Being able to temporarily sever yourself emotionally from the work is not always easy, but almost always pays dividends. Showing a client only the best of the best makes it easier on the client when it comes to making their selections, and it also enhances their opinion of you. How? By showing them that you didn’t need 15 shots to get it right.
6. Shoot for Yourself Once in a While.
Don’t do it to build your portfolio. Don’t do it for advertising or social media. Try remembering what attracted you to photography in the first place. Get out and shoot. I don’t care if it’s two hours away or in your own backyard. Just create something without the pressures of clients, deadlines, and payroll. Photography has been a special part of my life for as long as I can remember. I didn’t want going pro to change that. Just because my hobby had become my career was no reason for it to lose its magic. Whether it’s once a week or once a month, it’s important to tune out the noise and the static and just shoot for the sake of shooting.
7. Develop Relationships.
Networking with other photographers is important on a variety of levels. Whether it’s sharing ideas, referrals, critique, or knowing you have someone who can cover for you in an emergency, good relationships with other photographers are like insurance policies. But don’t limit your professional relationships to just other photographers. Get to know the people at your local camera store. When you find a solid print lab or album company stick with them. I can’t tell you how many times my print lab has rushed jobs for me at no additional charge, simply because I’ve been a steady customer and I know who to call. That’s not going to work if I’m constantly bouncing from one company to another, in search of the best deal.
Turn-of-the-century networking? Photo Credit: State Library of Queensland.
8. It’s Okay to Shoot JPEG Sometimes.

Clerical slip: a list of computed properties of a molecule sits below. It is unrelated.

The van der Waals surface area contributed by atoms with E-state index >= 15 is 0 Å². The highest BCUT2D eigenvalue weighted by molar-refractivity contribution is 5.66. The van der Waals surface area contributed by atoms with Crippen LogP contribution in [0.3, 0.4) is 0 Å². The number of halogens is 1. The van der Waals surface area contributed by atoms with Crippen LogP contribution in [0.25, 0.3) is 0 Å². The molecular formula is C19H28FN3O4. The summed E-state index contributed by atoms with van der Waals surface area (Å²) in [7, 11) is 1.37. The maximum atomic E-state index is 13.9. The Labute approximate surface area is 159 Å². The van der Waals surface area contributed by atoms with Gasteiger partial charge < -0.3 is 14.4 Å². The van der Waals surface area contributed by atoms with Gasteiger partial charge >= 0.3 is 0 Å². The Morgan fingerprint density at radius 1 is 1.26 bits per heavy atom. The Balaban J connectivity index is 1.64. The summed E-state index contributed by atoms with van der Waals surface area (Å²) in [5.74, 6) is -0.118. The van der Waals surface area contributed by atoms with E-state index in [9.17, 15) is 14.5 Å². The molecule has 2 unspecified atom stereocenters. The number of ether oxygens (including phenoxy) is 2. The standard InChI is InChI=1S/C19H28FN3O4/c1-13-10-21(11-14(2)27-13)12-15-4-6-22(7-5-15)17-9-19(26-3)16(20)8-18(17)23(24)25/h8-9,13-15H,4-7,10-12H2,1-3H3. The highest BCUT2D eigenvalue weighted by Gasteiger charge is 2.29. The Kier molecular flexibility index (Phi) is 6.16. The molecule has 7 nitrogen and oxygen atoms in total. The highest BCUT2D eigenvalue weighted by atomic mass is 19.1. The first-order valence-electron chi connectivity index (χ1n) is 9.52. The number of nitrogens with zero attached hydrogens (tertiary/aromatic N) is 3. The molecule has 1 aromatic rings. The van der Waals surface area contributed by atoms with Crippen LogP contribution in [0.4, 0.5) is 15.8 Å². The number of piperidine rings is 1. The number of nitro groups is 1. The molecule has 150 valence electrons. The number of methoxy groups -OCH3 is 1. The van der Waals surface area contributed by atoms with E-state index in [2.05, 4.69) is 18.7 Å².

I’m sure this statement will draw the ire of some– if not many– but it’s true. Film shooters didn’t shoot RAW before transitioning to digital, and last I checked, many of them were actually quite talented before “RAW” applied to something other than food. Ansel Adams never shot RAW, nor did Diane Arbus, Henri Cartier-Bresson, or any of the other “revolutionaries” of photography. Is RAW a more forgiving format? Absolutely. Does it give a wider range of editing possibilities? Yes. But if you are confident in your ability to get the shot right in the camera, feel free to make your life a little easier once in a while and shoot the much-maligned JPEG.
9. Learn to Use a Light Meter.
The argument could be made (and often is) that light meters have become superfluous in the digital age. The warm glow of an LCD draws us in like moths to a flame. We shoot. We chimp. We shoot. We chimp. We tell our clients we’re taking “test shots” while we push buttons and turn dials until we finally have the right look. The first problem with this approach is that your client is sitting there, getting increasingly impatient as you fire test shot after test shot. It makes us look like we don’t know what we’re doing. If a client loses confidence in me before I actually get started, it’s going to show in the photos. Metering your scene and your lights ahead of time means that you’re ready to go as soon as the client is.
Using a meter is also a huge help when dealing with multiple lights or light sources. Chimping alone is not going to help you figure out light ratios. Making sure that a high-key background shows up in photos as a sharp white instead of a muddied gray requires lighting the background a full stop and a half above the main and fill lights combined. The only way to figure it out quickly and accurately is with a light meter.
10. Put the Camera Down.
This business can be all-consuming if you let it. Getting the gig. Shooting the gig. Editing the gig. Delivering the photos. Blogging it. Tweeting it. Updating your portfolio with it. Advertising. Marketing. Networking. Workshops. Getting the next gig. Starting all over again. Never underestimate the power and ability of the people in your life to help keep you sane and get a decent night’s sleep every once in a while. They can be your lifeline, so while you’re depending on them, don’t forget that they’re depending on you. Put the camera down every once in a while to enjoy life and the people who support you.